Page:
I’ve just published in the peer-reviewed literature explaining:
“Much of the present research effort by government institutions in Australia, which is focused on monthly and seasonal rainfall forecasts, is limited to the application of general circulation models, in particular, POAMA. However, results so far have been disappointing with medium-term monthly forecasts consistently about equivalent to, or worse than, climatology, Table 4. Nevertheless in June 2013, POAMA was adopted as the system for generating the BOM’s official seasonal forecasts.”
[Open access until March 26, 2014]
In short, the Bureau could better serve the Australian public by just updating and publishing the long-term average rainfall each month for localities for which it has statistics, rather than pretending it can generate a reliable forecast. And I offer the same advice to the UK Met Office which yet again botched its seasonal weather forecast. The following quotes via Benny Peiser at The Global Warming Policy Foundation.
BUNGLING weather bosses predicted a drier than usual winter, it has emerged. The Met Office’s staggeringly inaccurate forecast was made at the end of November last year – just a month before the record-breaking deluge began. And the agency gave just a one in seven chance the three following months would “fall into the wettest category”. On Nov 21, its experts predicted: “For the December-January-February period as a whole, there is a slight signal for below-average precipitation”. The calamitous estimate emerged as Downing Street dubbed the devastation caused by the floods as “Biblical”. –Tom Newton Dunn, Political Editor, The Sun, 11 February 2014
Contingency planners were advised by the Met Office to expect a dry winter less than four weeks before the heaviest rainfall in 250 years. The official guidance to expect “drier than normal” conditions was issued in mid November, just weeks before the onset of the wettest new year period on record. The Met Office report, which claims to use “cutting edge science” to “help contingency planners prepare for and respond to emergencies”, predicted a pattern of high pressure weather systems would lead to dry conditions. It added: “The weakening of the prevailing westerly flow means that the normally wetter western or northwestern parts of the country may see a significant reduction in precipitation compared to average, while the east or southeast may be closer to average.” –ClickGreen News, 11 February 2014
I don’t blame the climate scientists for not knowing. Climate and weather is quite extraordinarily complex and this is a very new form of science. All I blame them for is pretending they know when they don’t. What we ought to focus on is what we’re going to do. I think this is a wake-up call. We need to abandon this crazy and costly policy of spending untold millions on littering the countryside with useless wind turbines and solar panels, and moving from a sensible energy policy of having cheap and reliable forms of energy to a policy of having unreliable and costly energy. Give up that. What we want to focus on – it’s very important – is making sure this country is really resilient and robust to whatever nature throws at us, whether there’s a climate element or not. Flood defences, sea defences – that’s what we want to focus on. –Nigel Lawson, BBC Radio 4, 13 February 2014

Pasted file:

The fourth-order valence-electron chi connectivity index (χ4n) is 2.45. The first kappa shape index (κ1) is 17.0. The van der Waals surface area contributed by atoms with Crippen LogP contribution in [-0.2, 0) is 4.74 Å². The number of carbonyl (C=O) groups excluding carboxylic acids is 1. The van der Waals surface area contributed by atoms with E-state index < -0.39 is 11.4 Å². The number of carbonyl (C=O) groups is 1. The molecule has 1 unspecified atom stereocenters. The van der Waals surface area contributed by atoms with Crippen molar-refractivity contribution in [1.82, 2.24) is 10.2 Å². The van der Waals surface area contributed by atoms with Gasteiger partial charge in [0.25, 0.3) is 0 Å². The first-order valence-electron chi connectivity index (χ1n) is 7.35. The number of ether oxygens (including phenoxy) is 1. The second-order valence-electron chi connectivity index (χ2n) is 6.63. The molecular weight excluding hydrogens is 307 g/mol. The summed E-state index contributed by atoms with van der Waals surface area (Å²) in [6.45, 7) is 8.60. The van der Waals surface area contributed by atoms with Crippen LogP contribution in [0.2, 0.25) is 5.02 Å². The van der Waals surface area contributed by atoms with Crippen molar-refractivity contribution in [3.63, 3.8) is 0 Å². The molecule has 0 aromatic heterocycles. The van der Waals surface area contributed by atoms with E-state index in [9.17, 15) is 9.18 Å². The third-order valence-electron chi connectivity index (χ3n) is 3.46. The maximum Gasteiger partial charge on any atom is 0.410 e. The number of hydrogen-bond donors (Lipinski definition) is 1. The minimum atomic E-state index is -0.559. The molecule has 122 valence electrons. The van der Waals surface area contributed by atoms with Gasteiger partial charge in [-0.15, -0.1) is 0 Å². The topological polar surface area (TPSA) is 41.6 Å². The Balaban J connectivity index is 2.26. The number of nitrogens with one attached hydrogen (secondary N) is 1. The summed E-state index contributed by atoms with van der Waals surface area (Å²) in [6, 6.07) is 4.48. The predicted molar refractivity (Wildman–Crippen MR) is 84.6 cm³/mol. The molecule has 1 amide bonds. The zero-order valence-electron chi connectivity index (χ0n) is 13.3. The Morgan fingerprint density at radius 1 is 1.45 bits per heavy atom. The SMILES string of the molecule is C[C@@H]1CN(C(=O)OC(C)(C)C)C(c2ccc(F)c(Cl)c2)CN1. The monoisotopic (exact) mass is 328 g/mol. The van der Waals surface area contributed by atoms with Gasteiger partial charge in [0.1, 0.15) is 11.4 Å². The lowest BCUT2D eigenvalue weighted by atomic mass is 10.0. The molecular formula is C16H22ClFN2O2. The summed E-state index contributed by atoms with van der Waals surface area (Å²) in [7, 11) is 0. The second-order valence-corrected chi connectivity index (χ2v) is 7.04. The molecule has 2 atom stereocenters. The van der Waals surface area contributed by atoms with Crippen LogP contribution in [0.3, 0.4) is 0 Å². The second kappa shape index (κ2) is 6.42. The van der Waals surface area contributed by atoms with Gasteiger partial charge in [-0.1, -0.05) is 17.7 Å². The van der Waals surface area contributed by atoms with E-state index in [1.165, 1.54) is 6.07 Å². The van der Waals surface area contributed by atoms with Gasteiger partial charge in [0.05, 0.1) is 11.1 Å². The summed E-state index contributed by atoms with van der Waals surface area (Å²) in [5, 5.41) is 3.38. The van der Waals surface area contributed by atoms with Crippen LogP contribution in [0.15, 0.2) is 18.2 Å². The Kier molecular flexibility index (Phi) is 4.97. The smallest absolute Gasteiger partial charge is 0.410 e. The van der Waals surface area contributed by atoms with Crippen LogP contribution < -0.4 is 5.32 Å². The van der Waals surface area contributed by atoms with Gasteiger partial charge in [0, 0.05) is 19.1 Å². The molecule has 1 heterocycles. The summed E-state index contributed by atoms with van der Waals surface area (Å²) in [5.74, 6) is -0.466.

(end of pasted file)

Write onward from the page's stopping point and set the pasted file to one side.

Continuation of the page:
Met Office Forecasts – A Reality Check
The Global Warming Policy Foundation, 10 February 2014
The Met Office’s temperature forecasts issued in 13 out of the last 14 years have been too warm. None of the forecasts issued ended up too cold. That makes the errors systemic and significant.
2014: Met Office global forecasts too warm in 13 of last 14 years – BBC Weather, 27 January 2014: So far this century, of 14 yearly headline predictions made by the Met Office Hadley Centre, 13 have been too warm.
2013: Met Office winter forecast: For the December-January-February period as a whole there is a slight signal for below-average precipitation.
Reality Check: Met Office confirms England is suffering wettest period for 250 years
2013: Met Office Spring Forecast: Feb-March Above-Average UK Temps More Likely – Met Office, 20 December 2012: For February and March the range of possible outcomes is also very broad, although above-average UK-mean temperatures become more likely.